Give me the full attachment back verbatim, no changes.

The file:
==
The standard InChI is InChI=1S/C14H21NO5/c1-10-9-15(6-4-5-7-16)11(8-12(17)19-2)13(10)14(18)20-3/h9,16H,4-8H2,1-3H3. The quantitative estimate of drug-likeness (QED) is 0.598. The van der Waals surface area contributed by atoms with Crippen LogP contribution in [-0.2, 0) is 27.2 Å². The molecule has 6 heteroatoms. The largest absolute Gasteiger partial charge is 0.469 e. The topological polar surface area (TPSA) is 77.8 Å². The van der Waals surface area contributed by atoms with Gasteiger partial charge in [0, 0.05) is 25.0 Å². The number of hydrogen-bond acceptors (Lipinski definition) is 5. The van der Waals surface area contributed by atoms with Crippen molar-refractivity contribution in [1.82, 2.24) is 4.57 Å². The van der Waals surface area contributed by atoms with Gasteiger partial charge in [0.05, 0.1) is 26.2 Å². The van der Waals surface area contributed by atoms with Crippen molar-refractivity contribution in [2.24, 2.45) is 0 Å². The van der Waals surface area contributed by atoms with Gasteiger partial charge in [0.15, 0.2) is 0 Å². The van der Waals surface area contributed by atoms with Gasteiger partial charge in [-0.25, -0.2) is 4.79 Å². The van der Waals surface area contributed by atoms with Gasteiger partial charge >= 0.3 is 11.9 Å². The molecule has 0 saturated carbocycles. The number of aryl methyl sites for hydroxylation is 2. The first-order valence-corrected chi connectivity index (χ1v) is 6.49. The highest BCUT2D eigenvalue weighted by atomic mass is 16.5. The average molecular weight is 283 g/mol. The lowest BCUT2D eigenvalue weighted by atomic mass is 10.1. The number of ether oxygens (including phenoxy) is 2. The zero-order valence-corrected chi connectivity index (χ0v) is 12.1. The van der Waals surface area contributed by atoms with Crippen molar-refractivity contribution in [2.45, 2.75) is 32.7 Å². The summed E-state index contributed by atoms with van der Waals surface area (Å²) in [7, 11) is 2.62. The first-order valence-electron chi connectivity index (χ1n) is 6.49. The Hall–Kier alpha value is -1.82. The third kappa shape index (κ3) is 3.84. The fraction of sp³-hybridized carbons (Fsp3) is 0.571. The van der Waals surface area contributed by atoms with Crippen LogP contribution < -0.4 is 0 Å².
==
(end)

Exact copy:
The standard InChI is InChI=1S/C14H21NO5/c1-10-9-15(6-4-5-7-16)11(8-12(17)19-2)13(10)14(18)20-3/h9,16H,4-8H2,1-3H3. The quantitative estimate of drug-likeness (QED) is 0.598. The van der Waals surface area contributed by atoms with Crippen LogP contribution in [-0.2, 0) is 27.2 Å². The molecule has 6 heteroatoms. The largest absolute Gasteiger partial charge is 0.469 e. The topological polar surface area (TPSA) is 77.8 Å². The van der Waals surface area contributed by atoms with Gasteiger partial charge in [0, 0.05) is 25.0 Å². The number of hydrogen-bond acceptors (Lipinski definition) is 5. The van der Waals surface area contributed by atoms with Crippen molar-refractivity contribution in [1.82, 2.24) is 4.57 Å². The van der Waals surface area contributed by atoms with Gasteiger partial charge in [0.05, 0.1) is 26.2 Å². The van der Waals surface area contributed by atoms with Crippen molar-refractivity contribution in [2.24, 2.45) is 0 Å². The van der Waals surface area contributed by atoms with Gasteiger partial charge in [0.15, 0.2) is 0 Å². The van der Waals surface area contributed by atoms with Gasteiger partial charge in [-0.25, -0.2) is 4.79 Å². The van der Waals surface area contributed by atoms with Gasteiger partial charge >= 0.3 is 11.9 Å². The molecule has 0 saturated carbocycles. The number of aryl methyl sites for hydroxylation is 2. The first-order valence-corrected chi connectivity index (χ1v) is 6.49. The highest BCUT2D eigenvalue weighted by atomic mass is 16.5. The average molecular weight is 283 g/mol. The lowest BCUT2D eigenvalue weighted by atomic mass is 10.1. The number of ether oxygens (including phenoxy) is 2. The zero-order valence-corrected chi connectivity index (χ0v) is 12.1. The van der Waals surface area contributed by atoms with Crippen molar-refractivity contribution in [2.45, 2.75) is 32.7 Å². The summed E-state index contributed by atoms with van der Waals surface area (Å²) in [7, 11) is 2.62. The first-order valence-electron chi connectivity index (χ1n) is 6.49. The Hall–Kier alpha value is -1.82. The third kappa shape index (κ3) is 3.84. The fraction of sp³-hybridized carbons (Fsp3) is 0.571. The van der Waals surface area contributed by atoms with Crippen LogP contribution < -0.4 is 0 Å².